At the time, Mr. Mueller’s team asked Judge Sullivan to credit Mr. Flynn’s “substantial assistance” and give him credit for accepting responsibility. In the Tuesday filing, prosecutors said the government “now withdraws both requests.”
The U.S. Attorney’s office in Washington is now handling the case after Mr. Mueller’s investigation wrapped up and handed off its pending cases.
After the initial sentencing hearing, Mr. Flynn replaced his longtime law firm and retained Sidney Powell, a conservative lawyer and television commentator, who accused the government of withholding evidence from the defense and asked for the case against Mr. Flynn to be dismissed, even though he had pleaded guilty.
Judge Sullivan rejected that effort last month, saying that it was “undisputed” that Mr. Flynn had made false statements to both Federal Bureau of Investigation agents and senior White House officials.
In his 92-page ruling, Judge Sullivan divided Ms. Powell’s requests for new information from the government into categories that included “information that does not exist,” “information that Mr. Flynn concedes he is not entitled to,” and “information that the government has already provided to Mr. Flynn.”
Those combined actions appear to have soured prosecutors on Mr. Flynn.
“In light of the complete record, including actions subsequent to December 18, 2018, that negate the benefits of much of the defendant’s earlier cooperation, the government no longer deems the defendant’s assistance ‘substantial,’” they wrote in the filing.
Mr. Flynn’s attorneys have until Jan. 22 to respond with their own sentencing recommendation ahead of his Jan. 28 sentencing date.
The government’s request to sentence Mr. Flynn to jail time is a stark representation of the very public breach between prosecutors and their one-time star cooperating witness. Mr. Flynn sat for 19 interviews with investigators and provided documents in several criminal probes before the relationship soured.
“His early cooperation was particularly valuable because he was one of the few people with long-term and firsthand insight regarding events and issues under investigation,” special-counsel prosecutors wrote in 2018.
Mr. Flynn is a former military intelligence officer who became close to President Trump after being fired from a top national-security post during the Obama administration. During the 2016 presidential campaign, he became a surrogate for Mr. Trump, providing national-security guidance to a first-time presidential candidate with no experience in foreign affairs.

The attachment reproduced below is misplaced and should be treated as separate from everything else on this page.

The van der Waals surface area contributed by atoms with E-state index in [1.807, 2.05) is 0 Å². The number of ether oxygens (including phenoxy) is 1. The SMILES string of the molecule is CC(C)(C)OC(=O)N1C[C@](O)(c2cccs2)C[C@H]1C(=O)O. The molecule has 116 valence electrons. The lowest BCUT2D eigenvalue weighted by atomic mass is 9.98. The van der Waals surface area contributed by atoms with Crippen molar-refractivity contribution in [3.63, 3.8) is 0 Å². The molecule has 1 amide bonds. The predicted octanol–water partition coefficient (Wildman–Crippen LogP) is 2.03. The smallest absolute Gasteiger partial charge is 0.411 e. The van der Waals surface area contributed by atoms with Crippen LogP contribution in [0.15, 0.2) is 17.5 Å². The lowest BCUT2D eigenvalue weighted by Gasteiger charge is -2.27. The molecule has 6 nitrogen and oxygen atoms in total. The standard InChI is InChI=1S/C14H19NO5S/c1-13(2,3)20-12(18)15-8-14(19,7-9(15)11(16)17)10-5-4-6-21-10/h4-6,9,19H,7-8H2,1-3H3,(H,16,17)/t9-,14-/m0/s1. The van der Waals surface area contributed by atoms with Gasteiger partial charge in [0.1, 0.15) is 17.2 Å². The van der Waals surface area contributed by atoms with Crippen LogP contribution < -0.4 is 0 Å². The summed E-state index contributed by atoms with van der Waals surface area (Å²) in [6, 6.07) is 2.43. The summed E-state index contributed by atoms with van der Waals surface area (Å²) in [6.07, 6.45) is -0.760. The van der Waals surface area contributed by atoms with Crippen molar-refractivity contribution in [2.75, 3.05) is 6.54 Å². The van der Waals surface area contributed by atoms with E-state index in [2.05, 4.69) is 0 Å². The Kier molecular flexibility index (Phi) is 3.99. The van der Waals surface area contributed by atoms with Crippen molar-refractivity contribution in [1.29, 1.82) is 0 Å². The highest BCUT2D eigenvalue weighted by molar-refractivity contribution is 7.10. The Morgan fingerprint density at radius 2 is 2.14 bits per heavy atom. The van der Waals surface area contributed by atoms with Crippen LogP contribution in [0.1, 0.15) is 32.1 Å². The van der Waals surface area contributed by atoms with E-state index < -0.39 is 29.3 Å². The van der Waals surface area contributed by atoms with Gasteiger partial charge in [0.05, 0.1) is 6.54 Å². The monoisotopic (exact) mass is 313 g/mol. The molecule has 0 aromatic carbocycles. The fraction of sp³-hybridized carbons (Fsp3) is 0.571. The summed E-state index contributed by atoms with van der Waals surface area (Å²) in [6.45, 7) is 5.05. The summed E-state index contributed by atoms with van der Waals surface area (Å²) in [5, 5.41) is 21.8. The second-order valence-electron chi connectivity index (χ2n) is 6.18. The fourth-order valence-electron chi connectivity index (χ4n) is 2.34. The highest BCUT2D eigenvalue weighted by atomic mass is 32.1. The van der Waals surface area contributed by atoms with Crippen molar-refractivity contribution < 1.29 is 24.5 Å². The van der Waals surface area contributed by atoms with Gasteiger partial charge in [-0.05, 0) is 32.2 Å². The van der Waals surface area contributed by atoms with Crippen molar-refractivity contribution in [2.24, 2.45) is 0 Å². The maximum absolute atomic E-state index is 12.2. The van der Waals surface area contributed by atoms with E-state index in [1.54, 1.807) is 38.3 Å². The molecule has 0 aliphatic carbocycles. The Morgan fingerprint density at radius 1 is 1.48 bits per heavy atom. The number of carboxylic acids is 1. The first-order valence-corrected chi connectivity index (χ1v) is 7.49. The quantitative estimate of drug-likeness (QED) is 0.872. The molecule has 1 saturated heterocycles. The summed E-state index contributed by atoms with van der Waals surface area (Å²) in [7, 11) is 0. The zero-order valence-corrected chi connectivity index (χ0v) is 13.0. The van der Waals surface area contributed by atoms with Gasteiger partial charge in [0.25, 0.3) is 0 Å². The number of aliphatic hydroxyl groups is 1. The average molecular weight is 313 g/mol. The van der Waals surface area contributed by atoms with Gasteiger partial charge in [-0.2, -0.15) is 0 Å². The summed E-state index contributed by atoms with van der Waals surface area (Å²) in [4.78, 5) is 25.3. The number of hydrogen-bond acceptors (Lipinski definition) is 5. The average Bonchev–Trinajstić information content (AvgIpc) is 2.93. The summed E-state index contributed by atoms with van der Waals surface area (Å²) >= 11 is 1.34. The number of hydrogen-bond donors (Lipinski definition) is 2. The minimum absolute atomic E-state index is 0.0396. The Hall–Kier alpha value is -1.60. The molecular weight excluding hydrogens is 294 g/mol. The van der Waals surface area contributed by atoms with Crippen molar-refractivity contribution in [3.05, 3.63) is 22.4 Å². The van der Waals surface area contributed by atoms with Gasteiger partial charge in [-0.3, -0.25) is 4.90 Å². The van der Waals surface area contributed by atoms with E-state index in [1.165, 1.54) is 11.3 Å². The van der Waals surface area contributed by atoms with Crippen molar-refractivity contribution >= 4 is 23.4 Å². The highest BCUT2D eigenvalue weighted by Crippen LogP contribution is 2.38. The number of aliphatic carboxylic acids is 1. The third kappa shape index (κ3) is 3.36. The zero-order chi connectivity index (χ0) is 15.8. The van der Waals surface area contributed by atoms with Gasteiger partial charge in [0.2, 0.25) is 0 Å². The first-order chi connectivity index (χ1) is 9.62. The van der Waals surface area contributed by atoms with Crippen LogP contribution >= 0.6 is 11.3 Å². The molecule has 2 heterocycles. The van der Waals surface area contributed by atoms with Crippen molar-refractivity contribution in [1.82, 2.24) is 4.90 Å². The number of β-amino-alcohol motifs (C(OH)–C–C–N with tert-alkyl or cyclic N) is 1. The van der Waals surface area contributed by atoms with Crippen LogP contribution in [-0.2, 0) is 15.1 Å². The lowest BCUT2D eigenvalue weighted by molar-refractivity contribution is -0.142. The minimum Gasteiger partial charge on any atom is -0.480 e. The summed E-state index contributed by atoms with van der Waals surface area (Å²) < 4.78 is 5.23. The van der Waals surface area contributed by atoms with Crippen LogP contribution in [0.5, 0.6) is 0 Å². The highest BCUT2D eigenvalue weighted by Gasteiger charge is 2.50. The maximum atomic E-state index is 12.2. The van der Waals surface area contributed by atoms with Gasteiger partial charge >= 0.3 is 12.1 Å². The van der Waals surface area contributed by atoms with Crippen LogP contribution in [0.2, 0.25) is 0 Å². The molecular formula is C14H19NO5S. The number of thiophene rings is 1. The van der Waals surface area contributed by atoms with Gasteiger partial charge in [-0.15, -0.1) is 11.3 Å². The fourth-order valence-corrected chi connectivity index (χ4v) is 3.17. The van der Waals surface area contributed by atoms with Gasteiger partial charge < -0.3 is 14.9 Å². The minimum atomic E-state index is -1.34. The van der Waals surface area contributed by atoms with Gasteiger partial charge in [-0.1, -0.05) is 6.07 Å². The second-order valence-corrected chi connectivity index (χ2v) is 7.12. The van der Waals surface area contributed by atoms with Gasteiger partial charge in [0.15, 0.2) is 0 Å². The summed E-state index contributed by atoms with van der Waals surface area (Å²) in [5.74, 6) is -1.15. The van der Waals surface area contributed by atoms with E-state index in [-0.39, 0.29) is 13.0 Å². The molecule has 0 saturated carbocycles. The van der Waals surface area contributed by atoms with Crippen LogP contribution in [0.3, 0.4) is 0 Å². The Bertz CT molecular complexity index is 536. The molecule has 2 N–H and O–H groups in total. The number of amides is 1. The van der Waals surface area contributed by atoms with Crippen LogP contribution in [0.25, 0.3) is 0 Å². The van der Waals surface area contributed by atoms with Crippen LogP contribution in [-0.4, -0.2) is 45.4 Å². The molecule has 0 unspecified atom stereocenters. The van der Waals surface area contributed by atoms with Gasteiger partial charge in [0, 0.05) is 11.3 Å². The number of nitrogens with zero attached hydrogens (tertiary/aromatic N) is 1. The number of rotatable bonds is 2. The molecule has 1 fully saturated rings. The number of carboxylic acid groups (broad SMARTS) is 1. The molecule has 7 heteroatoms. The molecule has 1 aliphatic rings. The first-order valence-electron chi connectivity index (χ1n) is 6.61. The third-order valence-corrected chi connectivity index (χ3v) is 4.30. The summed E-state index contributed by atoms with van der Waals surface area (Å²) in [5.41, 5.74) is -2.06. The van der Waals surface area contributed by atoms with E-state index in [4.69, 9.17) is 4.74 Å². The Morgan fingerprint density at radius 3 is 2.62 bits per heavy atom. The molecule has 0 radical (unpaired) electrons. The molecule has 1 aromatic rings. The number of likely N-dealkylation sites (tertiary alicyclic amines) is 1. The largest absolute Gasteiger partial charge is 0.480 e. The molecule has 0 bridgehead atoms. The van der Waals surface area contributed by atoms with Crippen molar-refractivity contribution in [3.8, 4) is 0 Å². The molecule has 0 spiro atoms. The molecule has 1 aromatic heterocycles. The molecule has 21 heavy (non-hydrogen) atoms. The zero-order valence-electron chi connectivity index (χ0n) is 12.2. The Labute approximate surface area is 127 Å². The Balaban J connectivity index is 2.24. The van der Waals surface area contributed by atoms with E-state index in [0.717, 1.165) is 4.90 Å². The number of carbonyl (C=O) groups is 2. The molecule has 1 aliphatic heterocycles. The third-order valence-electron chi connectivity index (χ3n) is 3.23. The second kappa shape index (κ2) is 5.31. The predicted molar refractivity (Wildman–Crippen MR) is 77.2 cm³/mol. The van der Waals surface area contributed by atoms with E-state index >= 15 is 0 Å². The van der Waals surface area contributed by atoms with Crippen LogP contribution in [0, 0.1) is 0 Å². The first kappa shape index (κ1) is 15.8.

After winning the presidency, Mr. Trump installed him as national-security adviser despite warnings from Mr. Obama not to hire him. His short tenure ended days later after he came under increasing fire over his conflicting statements about his contact with the Russian ambassador to the U.S.
Prosecutors underscored the unusual nature of the case against Mr. Flynn in their new filing. “The government is not aware of any case where such a high-ranking official failed to accept responsibility for his conduct, continued to lie to the government, and took steps to impair a criminal prosecution,” they wrote.
Manafort and Gates: This pair worked for Ukrainian politicians (and, eventually, the Ukrainian government) for several years prior to the Trump campaign, and made an enormous amount of money for it. Mueller charged them with hiding their lobbying work and the money they made from it from the government, as well as other financial crimes and attempts to interfere with the investigation.
Gates was the first to strike a plea deal. In February, Mueller dropped most of the charges he had brought against him. In exchange, Gates pleaded guilty to two counts — one conspiracy to defraud the United States charge encompassing the overall Ukrainian lobbying and money allegations, and a false statements charge. (With the latter, Gates admitted lying to Mueller’s team during a meeting this February. A Dutch lawyer, Alex van der Zwaan, also pleaded guilty to lying to the FBI related to his Ukrainian work with Gates.)